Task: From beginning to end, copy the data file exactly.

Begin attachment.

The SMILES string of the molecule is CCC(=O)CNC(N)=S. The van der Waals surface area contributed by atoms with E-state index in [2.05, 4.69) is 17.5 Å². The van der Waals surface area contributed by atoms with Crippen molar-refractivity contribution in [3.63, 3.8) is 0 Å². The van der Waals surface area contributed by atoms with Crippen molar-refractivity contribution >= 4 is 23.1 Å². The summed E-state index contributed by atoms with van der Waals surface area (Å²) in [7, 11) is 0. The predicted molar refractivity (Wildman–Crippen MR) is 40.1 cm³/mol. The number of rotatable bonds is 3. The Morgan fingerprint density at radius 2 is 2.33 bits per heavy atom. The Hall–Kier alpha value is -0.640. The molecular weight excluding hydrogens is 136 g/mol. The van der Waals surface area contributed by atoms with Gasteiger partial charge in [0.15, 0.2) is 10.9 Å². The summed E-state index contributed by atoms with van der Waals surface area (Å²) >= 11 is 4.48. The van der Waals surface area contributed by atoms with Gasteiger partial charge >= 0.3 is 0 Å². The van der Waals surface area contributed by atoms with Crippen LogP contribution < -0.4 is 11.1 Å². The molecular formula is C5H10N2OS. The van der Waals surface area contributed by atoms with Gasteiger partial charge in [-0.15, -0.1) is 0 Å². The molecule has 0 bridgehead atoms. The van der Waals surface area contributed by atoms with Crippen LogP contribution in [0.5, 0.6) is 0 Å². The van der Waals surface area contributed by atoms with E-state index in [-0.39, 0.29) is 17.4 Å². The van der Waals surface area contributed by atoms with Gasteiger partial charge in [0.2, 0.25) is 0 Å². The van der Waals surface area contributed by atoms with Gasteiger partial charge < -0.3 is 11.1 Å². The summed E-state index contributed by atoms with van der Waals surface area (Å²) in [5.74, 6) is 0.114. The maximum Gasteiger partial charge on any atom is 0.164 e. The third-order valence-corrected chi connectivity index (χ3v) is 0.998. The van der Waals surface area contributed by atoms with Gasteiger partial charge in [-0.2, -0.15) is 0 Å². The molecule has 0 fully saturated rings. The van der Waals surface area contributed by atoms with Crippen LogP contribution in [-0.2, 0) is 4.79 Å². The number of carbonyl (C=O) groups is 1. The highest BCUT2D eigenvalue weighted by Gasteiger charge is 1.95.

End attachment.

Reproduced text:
The SMILES string of the molecule is CCC(=O)CNC(N)=S. The van der Waals surface area contributed by atoms with E-state index in [2.05, 4.69) is 17.5 Å². The van der Waals surface area contributed by atoms with Crippen molar-refractivity contribution in [3.63, 3.8) is 0 Å². The van der Waals surface area contributed by atoms with Crippen molar-refractivity contribution >= 4 is 23.1 Å². The summed E-state index contributed by atoms with van der Waals surface area (Å²) in [7, 11) is 0. The predicted molar refractivity (Wildman–Crippen MR) is 40.1 cm³/mol. The number of rotatable bonds is 3. The Morgan fingerprint density at radius 2 is 2.33 bits per heavy atom. The Hall–Kier alpha value is -0.640. The molecular weight excluding hydrogens is 136 g/mol. The van der Waals surface area contributed by atoms with Gasteiger partial charge in [0.15, 0.2) is 10.9 Å². The summed E-state index contributed by atoms with van der Waals surface area (Å²) >= 11 is 4.48. The van der Waals surface area contributed by atoms with Gasteiger partial charge >= 0.3 is 0 Å². The van der Waals surface area contributed by atoms with Crippen LogP contribution < -0.4 is 11.1 Å². The molecular formula is C5H10N2OS. The van der Waals surface area contributed by atoms with Gasteiger partial charge in [-0.15, -0.1) is 0 Å². The molecule has 0 bridgehead atoms. The van der Waals surface area contributed by atoms with Crippen LogP contribution in [0.5, 0.6) is 0 Å². The van der Waals surface area contributed by atoms with E-state index in [-0.39, 0.29) is 17.4 Å². The van der Waals surface area contributed by atoms with Gasteiger partial charge in [0.2, 0.25) is 0 Å². The van der Waals surface area contributed by atoms with Gasteiger partial charge < -0.3 is 11.1 Å². The summed E-state index contributed by atoms with van der Waals surface area (Å²) in [5.74, 6) is 0.114. The maximum Gasteiger partial charge on any atom is 0.164 e. The third-order valence-corrected chi connectivity index (χ3v) is 0.998. The van der Waals surface area contributed by atoms with Gasteiger partial charge in [-0.2, -0.15) is 0 Å². The molecule has 0 fully saturated rings. The van der Waals surface area contributed by atoms with Crippen LogP contribution in [-0.2, 0) is 4.79 Å². The number of carbonyl (C=O) groups is 1. The highest BCUT2D eigenvalue weighted by Gasteiger charge is 1.95.